The chief prosecutor said that if American-led multinational forces were abusing the former Iraqi leader, he would be transferred into the custody of Iraqi troops.
"Yes, I have been beaten, everywhere on my body. The marks are still there," Saddam told the court. "And I'm not complaining about the Americans, because I can poke their eyes with my own hands."
Earlier, the former Iraqi president had been described as "subdued" as he listened to testimony.
One witness said seven of his brothers had been executed by Saddam's regime, reports CBS News correspondent Cami McCormick. After the assassination attempt on Saddam in 1982, the witness said the young and old in the town of Dujail were rounded up and imprisoned. He described the screams and then the silence that followed interrogations and torture. Saddam sat quietly throughout most the testimony.
Two weeks ago, Saddam called the court "unjust" and boycotted a session. When the judge refused to let him take a break to pray earlier Wednesday, the former leader closed his eyes and appeared to pray from his seat.
In other developments:
Saddam and seven co-defendants are on trial for the deaths of more than 140 Shiite Muslims following a 1982 assassination attempt against him in the town of Dujail, north of Baghdad.
The Electoral Commission said 10,893,413 of Iraq's 15,556,8702 registered voters cast ballots, a turnout of 69.97 percent. Of the votes cast, 10,716,505 were valid at 29,437 polling stations.
The Jan. 30 elections saw a turnout of 58 percent, while 63 percent participated in the Oct. 15 constitutional referendum.
The commission said the results did not include results from early voting on Dec. 12 for soldiers, hospital patients and prisoners. It also did not include the overseas vote.
According to the results, which still need to be certified, the highest turnout was in the predominantly Sunni Arab province of Salahuddin which had a turnout of 88.3 percent. The lowest was recorded in western Anbar, the restive Sunni Arab province that is considered to be the heartland of the insurgency.
Baghdad province, where Sunni Arab parties have disputed the results, had a turnout of 63.39 percent.
The results showed the governing Shiite grouping, the United Iraqi Alliance, winning strong majorities not only in Baghdad but in the largely Shiite southern provinces. Sunni Arabs turned out in large numbers, unlike January's balloting, which most had boycotted.
Despite the lead, the Shiite religious bloc will likely fall short of the 184 seats necessary to chose a new president, the first step needed to form a government, and will have to find a coalition partner in the 275-member parliament.
Sunni Arabs charged Tuesday that the elections were tainted by fraud. Their complaints focused mainly on Baghdad, Iraq's largest electoral district and one that has large numbers of Sunnis and Shiites. Even the Kurds, who are part of the current Shiite-led government, complained of irregularities.
In Baghdad's Green Zone, more than 50 representatives of various Sunni Arab political groups met to discuss those complaints in the offices of the Iraqi National List, a secular bloc led by former Shiite Prime Minister Ayad Allawi.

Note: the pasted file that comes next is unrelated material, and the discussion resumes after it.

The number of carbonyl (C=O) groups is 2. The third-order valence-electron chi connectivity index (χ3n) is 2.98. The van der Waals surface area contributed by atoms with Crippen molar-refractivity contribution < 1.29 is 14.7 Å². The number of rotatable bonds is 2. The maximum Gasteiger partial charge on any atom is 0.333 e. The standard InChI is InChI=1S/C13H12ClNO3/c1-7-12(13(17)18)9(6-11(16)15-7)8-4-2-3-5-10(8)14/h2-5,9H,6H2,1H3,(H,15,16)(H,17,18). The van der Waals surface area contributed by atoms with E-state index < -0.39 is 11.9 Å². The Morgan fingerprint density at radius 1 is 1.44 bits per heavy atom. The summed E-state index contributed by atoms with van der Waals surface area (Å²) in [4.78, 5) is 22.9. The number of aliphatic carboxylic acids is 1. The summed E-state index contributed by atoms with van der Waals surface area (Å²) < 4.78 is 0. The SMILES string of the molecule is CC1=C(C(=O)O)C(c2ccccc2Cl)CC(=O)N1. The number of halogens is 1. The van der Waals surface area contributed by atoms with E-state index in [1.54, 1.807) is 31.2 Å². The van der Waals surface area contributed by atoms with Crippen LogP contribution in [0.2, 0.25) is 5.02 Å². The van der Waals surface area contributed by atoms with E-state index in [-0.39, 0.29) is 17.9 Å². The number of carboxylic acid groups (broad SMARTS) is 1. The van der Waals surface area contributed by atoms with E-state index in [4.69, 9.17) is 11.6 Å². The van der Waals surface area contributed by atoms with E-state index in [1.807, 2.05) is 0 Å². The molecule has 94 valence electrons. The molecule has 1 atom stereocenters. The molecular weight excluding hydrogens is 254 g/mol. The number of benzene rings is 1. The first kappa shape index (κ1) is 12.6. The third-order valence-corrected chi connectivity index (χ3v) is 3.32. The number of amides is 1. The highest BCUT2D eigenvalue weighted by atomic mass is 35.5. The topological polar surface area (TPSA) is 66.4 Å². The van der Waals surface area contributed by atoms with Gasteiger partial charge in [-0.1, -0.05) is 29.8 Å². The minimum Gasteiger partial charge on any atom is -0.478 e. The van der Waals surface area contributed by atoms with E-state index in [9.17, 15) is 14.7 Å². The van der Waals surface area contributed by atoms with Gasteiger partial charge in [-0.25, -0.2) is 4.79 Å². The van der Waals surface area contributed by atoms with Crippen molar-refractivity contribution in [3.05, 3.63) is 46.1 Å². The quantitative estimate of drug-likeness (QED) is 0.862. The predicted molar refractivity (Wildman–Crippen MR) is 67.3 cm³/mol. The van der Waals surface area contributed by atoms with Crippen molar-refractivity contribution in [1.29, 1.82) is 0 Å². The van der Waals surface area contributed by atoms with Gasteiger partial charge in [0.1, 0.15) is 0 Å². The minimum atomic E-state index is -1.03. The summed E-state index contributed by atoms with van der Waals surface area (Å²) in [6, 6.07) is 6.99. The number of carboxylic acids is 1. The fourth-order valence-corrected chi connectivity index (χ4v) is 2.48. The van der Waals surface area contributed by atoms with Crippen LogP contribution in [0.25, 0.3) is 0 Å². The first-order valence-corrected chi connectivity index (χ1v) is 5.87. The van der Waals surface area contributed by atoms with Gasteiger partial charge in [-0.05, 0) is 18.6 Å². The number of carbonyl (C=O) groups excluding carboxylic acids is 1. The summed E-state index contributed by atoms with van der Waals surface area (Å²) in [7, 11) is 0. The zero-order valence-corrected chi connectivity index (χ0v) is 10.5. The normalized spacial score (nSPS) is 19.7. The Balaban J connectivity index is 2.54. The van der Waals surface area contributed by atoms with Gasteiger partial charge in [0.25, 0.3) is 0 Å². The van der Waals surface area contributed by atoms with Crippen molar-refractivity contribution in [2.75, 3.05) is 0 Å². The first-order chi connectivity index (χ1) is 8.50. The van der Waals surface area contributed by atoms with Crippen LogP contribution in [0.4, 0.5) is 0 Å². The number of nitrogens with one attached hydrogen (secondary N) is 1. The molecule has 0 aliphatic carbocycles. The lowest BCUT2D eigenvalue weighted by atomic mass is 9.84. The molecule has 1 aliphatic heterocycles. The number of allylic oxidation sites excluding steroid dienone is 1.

"The Iraqi National List has invited all the lists who were affected by the forgery in the elections. We will take part in this meeting today to come together and find the suitable means to deal with this matter," said Mohammed al-Dayni, a senior member of the Iraqi Accordance Front.
The front is the main Sunni coalition headed by Adnan al-Dulaimi, Tariq al-Hashemi and Khalaf al-Ilyan. The meeting also included prominent Sunni candidate Saleh al-Mutlaq and former Interior Minister Falah al-Nakeeb, a key aide to Allawi — who was on a trip abroad. Al-Mutlaq, a hard-liner, was the only party leader present.
The bitter climate after the preliminary results were released has raised questions about U.S. hopes that the election would lead to a more inclusive government involving Sunni Arabs, the minority group that formed the core of Saddam's government and is now the backbone of the insurgency.
The main Sunni coalition has rejected the results and warned of grave repercussions if the mistakes are not corrected. Al-Dulaimi said that if changes were not made, Sunni Arabs "will resort to other measures" that he did not specify.
In Baghdad province and with 89 percent of ballot boxes counted, the United Iraqi Alliance was leading about 59 percent of the vote, while the Iraqi Accordance Front trailed with 19 percent.
Adel al-Lami, the general director of Iraq's electoral commission, told The Associated Press that officials did not announce the results of Baghdad's remaining 11 percent because of complaints of irregularities.
Al-Dulaimi's coalition has cited voting centers failing to open, shortages in election materials, reports of multiple voting and forgery. He said his group would demand a new vote in Baghdad if the problems were not addressed.
More than 1,000 complaints have been filed, and election officials say 20 are serious. Those complaints will delay final results until early January.
A senior member of the United Iraqi Alliance, Jawad al-Maliki, said the Sunni minority should accept "the opinion of the majority."
Sunni Arabs fear being underrepresented and marginalized. Most estimates say they make up about 20 percent of the country, although al-Dulaimi claimed they comprise about 40 percent — a common Sunni assertion.